But, my favorite was the character of Edie. I would like to see a series of just her in her "dotage". (extreme air quotes)
Villain was a truly terrible nemesis.
Fantastic characters. Spot on narration. Beautifully written. Story is a bit rambling, but otherwise and engrossing listen.
The narrator is unbelievably good, and the story is unique and fantastic.
The different voices, but especially the voice for Bastion the dog!
Edy. It is so rare to get the perspective of an elderly spy/criminal mastermind looking back on her life.
Must Listen! Made my commute a pleasure.
Myst/thrillers and ✨fun fantasies✨are my favorites but always open for a good story.
Purchased this as a Daily Deal and what a deal. Joe is an unsuspecting clockmaker who unknowingly reanimates a doomsday device that was created by a wicked, mathematical genius in the 1950's, who had hopes of becoming God like. Hidden within the device is an undecipherable mathematic, apocalyptic formula that is the trigger for the device.
The authorities know there is a key(calibration drum), and are convinced that Joe knows where it is, so when they come to the end of their legal limits, they hire experts to torture him. During one of the relentless sessions, he is in a state of drug induced delusion, when he realizes that his Grandfather gave him the key without telling him what it was.
After what seemed like many weeks the abductees become lax and Joe attempts an escape with another inmate, only to find out it was a planned escape and the other inmate was a rube. Joe catches on, knocks the rube out and truly does escape. He is picked up by a friend and taken to Eddie.
Eddie is an elderly woman who has been hiding in a convent as a nun for many years but in fact is an ex-super spy. She was friends/lovers with Joe's late Grandmother, Frankie. Frankie had re-calibrated the device and if it was left alone would improve the world by nine percent over time. Before Frankie disappears she gives Eddie the task of hiding the machine. Eddie has done so for half a lifetime until an old nemesis re-enters Eddie's life.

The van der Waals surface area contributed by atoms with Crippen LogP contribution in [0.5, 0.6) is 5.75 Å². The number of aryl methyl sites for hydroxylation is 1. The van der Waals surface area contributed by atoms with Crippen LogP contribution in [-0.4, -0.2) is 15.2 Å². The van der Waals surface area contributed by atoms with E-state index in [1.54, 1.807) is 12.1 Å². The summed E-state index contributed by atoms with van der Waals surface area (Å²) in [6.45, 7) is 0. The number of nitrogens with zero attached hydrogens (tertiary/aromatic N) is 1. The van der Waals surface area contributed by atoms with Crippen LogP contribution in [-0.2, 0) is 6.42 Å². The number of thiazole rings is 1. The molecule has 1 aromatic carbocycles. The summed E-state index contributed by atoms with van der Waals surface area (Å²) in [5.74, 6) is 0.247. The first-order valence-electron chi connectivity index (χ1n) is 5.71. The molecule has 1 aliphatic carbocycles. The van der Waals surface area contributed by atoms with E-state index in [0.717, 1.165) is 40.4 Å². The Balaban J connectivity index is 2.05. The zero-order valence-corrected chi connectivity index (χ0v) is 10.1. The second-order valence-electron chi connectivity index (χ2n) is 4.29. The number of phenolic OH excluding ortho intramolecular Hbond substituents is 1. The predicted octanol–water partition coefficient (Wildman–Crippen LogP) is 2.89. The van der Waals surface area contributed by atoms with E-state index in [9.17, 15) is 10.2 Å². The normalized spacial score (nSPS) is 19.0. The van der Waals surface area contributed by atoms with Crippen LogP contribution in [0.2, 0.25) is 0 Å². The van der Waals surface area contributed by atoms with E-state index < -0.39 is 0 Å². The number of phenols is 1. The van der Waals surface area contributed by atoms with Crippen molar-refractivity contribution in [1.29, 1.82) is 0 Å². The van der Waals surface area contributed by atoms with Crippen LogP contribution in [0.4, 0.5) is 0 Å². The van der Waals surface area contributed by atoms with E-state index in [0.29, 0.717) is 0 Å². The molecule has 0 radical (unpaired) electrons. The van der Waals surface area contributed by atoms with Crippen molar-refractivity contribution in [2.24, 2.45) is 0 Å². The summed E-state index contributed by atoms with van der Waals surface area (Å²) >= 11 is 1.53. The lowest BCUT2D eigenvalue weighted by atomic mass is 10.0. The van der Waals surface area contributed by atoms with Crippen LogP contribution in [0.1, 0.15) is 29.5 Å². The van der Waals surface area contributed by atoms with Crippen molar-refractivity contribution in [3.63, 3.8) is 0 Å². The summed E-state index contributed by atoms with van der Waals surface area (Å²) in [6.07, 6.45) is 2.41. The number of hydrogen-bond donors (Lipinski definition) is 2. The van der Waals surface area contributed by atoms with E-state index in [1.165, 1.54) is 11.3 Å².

Shem Shem Tsien a super villain who impossibly retains his youth after century's and will do anything to obtain the device. He is insane and in his many, unnatural years has obtained beastly, carnal knowledge of the human condition beyond any ever measured.
Even though Joe is an innocent clockmaker he grew up around some of the most prominent, violent gangsters and crime bosses of his fathers day. While they have remained dormant, Joe's many inherited, ruthless skills eventually must come back in to play for the survival of all.
A fun combination of splashy characters that jumped off the page with the help of Daniel Weyman's artful narration.
It starts out with interesting characters and really cool steampunk technology. It has a fascinating budding conspiracy of sorts.
The weird English humor at times was off-putting for this American but that could just be me.
Then in the final third of the book, it goes entirely off the rails. I don't really care about Joe Spork's background and how he uses it. To me it just sputtered to a finish.
It was disappointing because he could have really taken it somewhere and he didn't. The whole reason for the technology becomes irrelevant. The characters/group at the root of the technology were fantastic and they are almost irrelevant at the end.
The reader was quite adequate even good at times and never bothered me, hence the average rating for him.
I didn't have high expectations for this book. I picked it up, relatively sight unseen, as part of a two-for-one deal. Absolutely loved it. Immediately got a copy for my husband, who also loved it. Can't wait to read other works by this author.
The tone reminded me very pleasantly of Neil Gaiman, of whom I'm a completely over the top fan.
The speech where the women explain to the villian that they are not, in fact, the good guys.